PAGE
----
View all newsletters
Receive our newsletter - data, insights and analysis delivered to you
  1. Technology
  2. Data
October 10, 2016updated 12 Oct 2016 11:22am

Enterprise IT is not so big – it’s spend is a little less than $1trillion

But the real question is whether it can become strategically important

By Sam

If annual global economic output is $73.8 trillion – as estimated for 2015 by the WorldBank   – then Oracle CEO Mark Hurd’s statement at a briefing in London last week is about right.

He said that IT is not so big – it is a couple of trillion dollars with half of that in consumer that has ‘grown like crazy over the last dozen years’ and the other half in enterprise IT.

Growth in Enterprise IT on the other hand has low CAGR, especially over the last couple of years when it has been ‘flatish,’ says Mr Hurd. Read the report on Mark Hurd’s views on when cloud spending will peak and whether industry consolidation will continue.

The numbers are important because it points to where the next wave of investment on the supply side is going. But on one level whether the numbers are are truly accurate is almost irrelevant.

What really matters is whether IT is important. And how important will it be to business going forward.

Digital Realty takes on Equinix with Service Exchange.

From data centre to cloud – the emphasis needs to be on the data



Content from our partners
Scan and deliver
GenAI cybersecurity: "A super-human analyst, with a brain the size of a planet."
Cloud, AI, and cyber security – highlights from DTX Manchester









Spending $1trillion for businesses to keep records, issue invoices, and generally reduce general admin costs by streamlining and digitising processes is great as it drives efficiency, helps productivity and provides the tools to accurately report data.

The slightly less than $1trillion in spend cited by Mr Hurd sounds about right. Other data says companies tend to spend between 2% and 4% of revenue on IT – so we’re probably in the right ball park.

The question going forward is whether the Enterprise IT industry spend will become bigger as a percentage of revenue generated and grow in terms of global output. To do so it must become become strategically important.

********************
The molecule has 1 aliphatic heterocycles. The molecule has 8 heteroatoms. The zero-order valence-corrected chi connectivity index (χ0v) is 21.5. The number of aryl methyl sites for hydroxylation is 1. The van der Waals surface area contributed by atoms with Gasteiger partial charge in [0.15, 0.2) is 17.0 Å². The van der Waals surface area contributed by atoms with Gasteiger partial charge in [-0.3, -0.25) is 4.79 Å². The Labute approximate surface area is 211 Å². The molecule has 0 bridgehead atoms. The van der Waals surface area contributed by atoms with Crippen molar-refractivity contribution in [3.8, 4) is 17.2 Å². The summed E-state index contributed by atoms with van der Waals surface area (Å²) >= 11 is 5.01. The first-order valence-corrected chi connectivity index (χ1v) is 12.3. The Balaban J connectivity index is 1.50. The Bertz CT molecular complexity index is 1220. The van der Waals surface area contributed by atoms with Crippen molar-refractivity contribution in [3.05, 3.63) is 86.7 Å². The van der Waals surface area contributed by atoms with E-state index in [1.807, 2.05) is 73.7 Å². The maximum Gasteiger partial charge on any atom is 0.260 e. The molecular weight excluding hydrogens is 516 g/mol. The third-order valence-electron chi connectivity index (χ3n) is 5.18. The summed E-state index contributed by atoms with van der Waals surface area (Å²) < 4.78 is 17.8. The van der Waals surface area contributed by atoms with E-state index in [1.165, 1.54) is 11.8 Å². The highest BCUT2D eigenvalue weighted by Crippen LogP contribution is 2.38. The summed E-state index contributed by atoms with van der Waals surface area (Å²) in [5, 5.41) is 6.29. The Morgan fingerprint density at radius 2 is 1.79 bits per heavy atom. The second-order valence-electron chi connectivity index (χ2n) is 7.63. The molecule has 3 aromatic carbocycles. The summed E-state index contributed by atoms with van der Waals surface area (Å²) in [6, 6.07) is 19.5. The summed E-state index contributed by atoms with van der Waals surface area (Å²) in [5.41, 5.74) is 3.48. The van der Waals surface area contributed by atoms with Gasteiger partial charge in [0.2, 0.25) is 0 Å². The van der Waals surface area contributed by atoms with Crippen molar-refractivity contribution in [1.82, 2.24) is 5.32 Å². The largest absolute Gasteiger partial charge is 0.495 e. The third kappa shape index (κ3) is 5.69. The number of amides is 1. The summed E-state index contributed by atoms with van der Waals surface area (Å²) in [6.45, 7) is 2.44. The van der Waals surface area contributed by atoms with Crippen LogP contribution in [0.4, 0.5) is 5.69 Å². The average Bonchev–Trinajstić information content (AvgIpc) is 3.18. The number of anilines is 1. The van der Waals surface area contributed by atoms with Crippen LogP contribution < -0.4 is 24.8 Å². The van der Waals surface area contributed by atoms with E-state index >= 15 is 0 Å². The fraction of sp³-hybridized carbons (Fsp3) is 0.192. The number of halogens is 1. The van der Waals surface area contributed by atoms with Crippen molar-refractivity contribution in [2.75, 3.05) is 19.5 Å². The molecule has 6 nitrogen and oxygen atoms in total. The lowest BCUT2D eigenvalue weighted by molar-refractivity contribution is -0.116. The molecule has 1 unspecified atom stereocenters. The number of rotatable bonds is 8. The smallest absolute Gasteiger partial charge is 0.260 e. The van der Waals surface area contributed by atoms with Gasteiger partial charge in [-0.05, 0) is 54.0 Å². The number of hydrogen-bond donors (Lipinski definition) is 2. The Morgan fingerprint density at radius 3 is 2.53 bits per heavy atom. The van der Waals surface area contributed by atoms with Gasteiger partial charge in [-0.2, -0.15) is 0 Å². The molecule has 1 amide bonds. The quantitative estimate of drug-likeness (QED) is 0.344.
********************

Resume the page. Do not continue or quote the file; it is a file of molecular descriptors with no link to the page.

The message from inside the tent on whether this will happen is a resounding yes.

Digital transformation is driving the agenda for CEOs around the world. Digital disruption of markets is forcing established industries to change their strategies. In the commercial space digital disruption is the threats posed by either large scale ‘born on the internet’ disruptions or shoals  of nimble piranha-like agile entrants nibbling away at markets and the existing customer base by offering web type services, better value and personalised customer experience.

Data is key. This is a data revolution.

As Pure Storage EMEA CTO Alex McMullan told me, it is all about fidelity – getting at the truth.

Where is this truth coming from: Structured data being interrogated and analysed as never before. IOT data being generated at unprecedented scale. Unstructured data (mostly consumer mobile ) being shared instantaneously across more and more platforms.

At the moment the buzz is machine to machine learning and Artificial Intelligence based big data analytics. This will drive business intelligence.

So can IT become strategically important to business?

The short answer is yes.

But one of the key challenges is that inside the enterprise IT practitioners must realise that being the curators of the infrastructure on which data resides is a cul de sac. It is yesterday’s game – unless you work for Google, Amazon, Microsoft, Oracle, Facebook, Apple or Alibaba.

It is by keeping ahead of the curve on the technology developments to provide deeper understanding of the value of the data that resides inside the organisation that will allow IT to become strategic.

For the IT supply side that means cloud. Selling boxes for compute, network, and storage of data and the software to run them with no understanding of what the data is and why is it important to the business will see the IT industry facing the same issues faced by traditional telecoms whose customers are wont to say “thanks for keeping it ‘fat and flat’ but we’re paying too much for it.”

IT has no strategic future by providing massive over capacity and dumb pipes to push data from here to there.

IT must get into the data or face being pushed out of the game.

Topics in this article : , ,
Websites in our network
Select and enter your corporate email address Tech Monitor's research, insight and analysis examines the frontiers of digital transformation to help tech leaders navigate the future. Our Changelog newsletter delivers our best work to your inbox every week.
  • CIO
  • CTO
  • CISO
  • CSO
  • CFO
  • CDO
  • CEO
  • Architect Founder
  • MD
  • Director
  • Manager
  • Other
Visit our privacy policy for more information about our services, how Progressive Media Investments may use, process and share your personal data, including information on your rights in respect of your personal data and how you can unsubscribe from future marketing communications. Our services are intended for corporate subscribers and you warrant that the email address submitted is your corporate email address.